Once a judge or a jury renders a verdict in an Indiana personal injury case, that verdict is final unless one of the parties involved decides to file an appeal to a higher court. Importantly, Indiana appellate courts will not revisit factual determinations of a judge or jury. This means that issues of credibility are not appealable. However, legal claims of error, such as evidentiary issues, can be appealed if the issue is properly raised and preserved below.
Indiana appellate courts receive thousands of appeals each year, and they employ a strict set of procedural rules to ensure that only the most diligent parties with meritorious claims of error are heard. One of the most commonly encountered rules of appellate procedure is the requirement that a claim of error must be raised at trial in order for an appellate court to consider the alleged error on appeal.
Due to this rule, a party’s failure to raise and preserve an issue at trial will almost certainly prevent that party from bringing the issue to the attention of an appellate court. A recent personal injury case involving a serious slip-and-fall accident illustrates how this rule affected one plaintiff’s ability to recover compensation for his injuries.
The Facts of the Case
The plaintiff was injured while he was being shown a home for sale by the defendant realtor. The realtor had inspected the property, including the empty swimming pool in the backyard, and had the pool professionally serviced. During the plaintiff’s tour of the home, he stepped on the diving board adjacent to the pool to peek over the fence. As the plaintiff placed his weight on the board, it broke, resulting in a serious injury to the plaintiff.
The plaintiff filed a premises liability lawsuit against the realtor, claiming that the realtor was negligent in the maintenance of the diving board. At trial, the plaintiff was unable to produce any evidence that the diving board was visibly defective, and judgment was entered in favor of the realtor.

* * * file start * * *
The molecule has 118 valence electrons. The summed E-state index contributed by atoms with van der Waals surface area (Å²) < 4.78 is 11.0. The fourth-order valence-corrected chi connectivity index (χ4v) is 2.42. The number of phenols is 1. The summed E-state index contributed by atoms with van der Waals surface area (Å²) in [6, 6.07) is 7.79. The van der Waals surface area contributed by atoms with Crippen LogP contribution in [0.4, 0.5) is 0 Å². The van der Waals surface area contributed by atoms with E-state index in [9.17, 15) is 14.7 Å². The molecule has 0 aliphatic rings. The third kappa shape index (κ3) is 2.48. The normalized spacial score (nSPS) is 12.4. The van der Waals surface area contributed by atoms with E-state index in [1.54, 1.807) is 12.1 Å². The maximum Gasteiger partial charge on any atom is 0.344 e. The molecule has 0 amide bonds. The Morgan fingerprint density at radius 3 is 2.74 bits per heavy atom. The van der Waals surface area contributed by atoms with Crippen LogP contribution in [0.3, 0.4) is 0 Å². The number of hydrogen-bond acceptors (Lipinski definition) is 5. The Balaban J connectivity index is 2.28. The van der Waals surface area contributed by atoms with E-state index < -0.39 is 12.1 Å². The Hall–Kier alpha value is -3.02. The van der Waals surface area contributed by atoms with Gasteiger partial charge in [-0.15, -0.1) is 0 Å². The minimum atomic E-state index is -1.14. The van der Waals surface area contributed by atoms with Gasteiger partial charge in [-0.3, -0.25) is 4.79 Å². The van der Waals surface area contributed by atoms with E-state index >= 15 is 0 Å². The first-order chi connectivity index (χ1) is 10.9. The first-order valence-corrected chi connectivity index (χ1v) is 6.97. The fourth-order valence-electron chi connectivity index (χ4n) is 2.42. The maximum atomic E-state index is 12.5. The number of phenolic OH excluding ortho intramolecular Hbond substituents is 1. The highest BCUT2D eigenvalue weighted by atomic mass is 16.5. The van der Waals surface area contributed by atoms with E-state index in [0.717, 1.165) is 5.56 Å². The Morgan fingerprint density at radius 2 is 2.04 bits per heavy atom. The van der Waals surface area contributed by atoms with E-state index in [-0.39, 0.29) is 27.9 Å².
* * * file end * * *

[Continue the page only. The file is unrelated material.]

The plaintiff appealed, arguing that the swimming pool itself was a dangerous condition, which was clearly visible, and that the realtor was negligent in properly securing and maintaining the pool. The appellate court refused to consider the plaintiff’s alleged claim of error because the complaint listed the diving board as the dangerous condition, whereas the appeal listed the swimming pool as the dangerous condition. Since the lower court was not presented with the argument about the swimming pool being a dangerous condition, the court held that it would be improper for it to consider the argument on appeal.
Have You Been Injured in an Indiana Slip-and-Fall Accident?
If you or a loved one has recently been injured in an Indiana slip-and-fall accident, you may be entitled to monetary compensation. The skilled Indiana personal injury attorneys at the law firm of Parr Richey Frandsen Patterson Kruse have extensive experience handling a wide range of Indiana personal injury cases, including premises liability cases. We are careful to include all possible theories of liability in order to avoid an unnecessary delay or dismissal. Call 888-532-7766 to schedule a free consultation with an Indiana personal injury attorney today.
Case Claiming Toxic Exposure to MDI Dismissed for Failure to Retain Expert on Causation, Indiana Injury Lawyer Blog, July 6, 2017
How Indiana’s Dram Shop Law Can Help Victims of Drunk Driving Accidents, Indiana Injury Lawyer Blog, August 8, 2017